Testimony of Peter Michaud, J.D., R.N., of the Maine Medical Association
In Opposition to LD 479,
An Act to Inform Patients of the Dangers of Addicting Opioids
Joint Select Committee on Health & Human Services
Room 209, Cross State Office Building
Tuesday, April 11, 2017, 1:00 p.m.
Good afternoon Senator Brakey, Representative Hymanson, and Members of the Committee on Health and Human Services, my name is Peter Michaud. I live in Readfield, and I am testifying today on behalf of the Maine Medical Association (MMA) in opposition to LD 479, An Act to Inform Patients of the Dangers of Addicting Opioids.
The MMA is a professional association representing more than 3,800 physicians, residents, and medical students in Maine whose mission is to support Maine physicians, advance the quality of medicine in Maine, and promote the health of all Maine citizens. We represent physicians from all medical specialties, as well as public health and primary care.
Without a doubt, the intent of this bill is very positive. We want patients to know if a medication they are being prescribed has the potential of being addictive, or in other words, that the patient has the risk of developing a substance use disorder.
But this bill is unnecessary micromanagement of medical practice. Before passing a law with this mandate, we should ask ourselves a question: Is there any evidence that patients are not being informed of such risks?
Informed consent is one of the basic requirements of the physician-patient relationship. It is part of the standard of care. Informing a patient of the risks of using a medication, including but not limited to the risk for addiction, is only a small part of the much larger professional obligation physicians owe their patients. According to the American Medical Association (AMA), informed consent includes the following, when medically appropriate:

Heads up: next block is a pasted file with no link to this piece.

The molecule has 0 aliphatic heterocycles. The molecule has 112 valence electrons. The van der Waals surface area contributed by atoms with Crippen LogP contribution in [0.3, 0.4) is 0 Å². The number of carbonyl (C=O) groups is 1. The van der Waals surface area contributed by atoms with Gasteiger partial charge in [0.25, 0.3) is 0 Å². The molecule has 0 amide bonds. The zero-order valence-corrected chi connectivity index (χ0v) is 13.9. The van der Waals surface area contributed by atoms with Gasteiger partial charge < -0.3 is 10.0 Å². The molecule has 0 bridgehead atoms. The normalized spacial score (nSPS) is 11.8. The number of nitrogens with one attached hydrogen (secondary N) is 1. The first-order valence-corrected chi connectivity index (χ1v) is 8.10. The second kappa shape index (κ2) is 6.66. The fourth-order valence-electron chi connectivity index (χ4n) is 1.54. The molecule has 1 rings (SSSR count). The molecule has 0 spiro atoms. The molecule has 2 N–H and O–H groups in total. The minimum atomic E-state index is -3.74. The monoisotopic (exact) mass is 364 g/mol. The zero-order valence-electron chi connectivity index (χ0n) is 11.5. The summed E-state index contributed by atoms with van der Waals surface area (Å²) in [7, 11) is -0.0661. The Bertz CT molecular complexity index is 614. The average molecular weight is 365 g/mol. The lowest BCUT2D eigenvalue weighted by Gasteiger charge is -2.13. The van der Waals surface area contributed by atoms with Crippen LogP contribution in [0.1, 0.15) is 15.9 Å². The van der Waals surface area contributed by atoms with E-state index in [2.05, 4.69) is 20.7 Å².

· The patient’s diagnosis
· The nature and purpose of the proposed treatment
· Risks and benefits of the proposed treatment
· Alternative treatments
· Risks and benefits of alternative treatments
· Risks and benefits of not receiving a treatment
This bill seeks to mandate actions that are already part of the professional duty. Would a legal mandate accomplish any more than is already there?
There are times when discussing a risk of addiction would not be appropriate. When a patient is dying of cancer and has but a few days or weeks to live, is it beneficial to warn of a risk for addiction?
The bill also seeks to add an additional paperwork obligation, the obligation to “receive from the patient a written certification that the patient has been provided that information.” What information, and in what form? Occasionally this is simple, but often it is not. Does the written certification have to list each risk discussed? Do we want Maine law to mandate communication (and certification) of each benefit, too? What about potential side effects? How common do they have to be? This is unnecessary micromanagement.
Thank you for considering the MMA’s perspective on LD 479, a bill that would mandate that physicians do what they already do and would create additional paperwork burdens. I respectfully ask you to vote the bill “Ought Not to Pass.” I would be happy to respond to any questions you may have.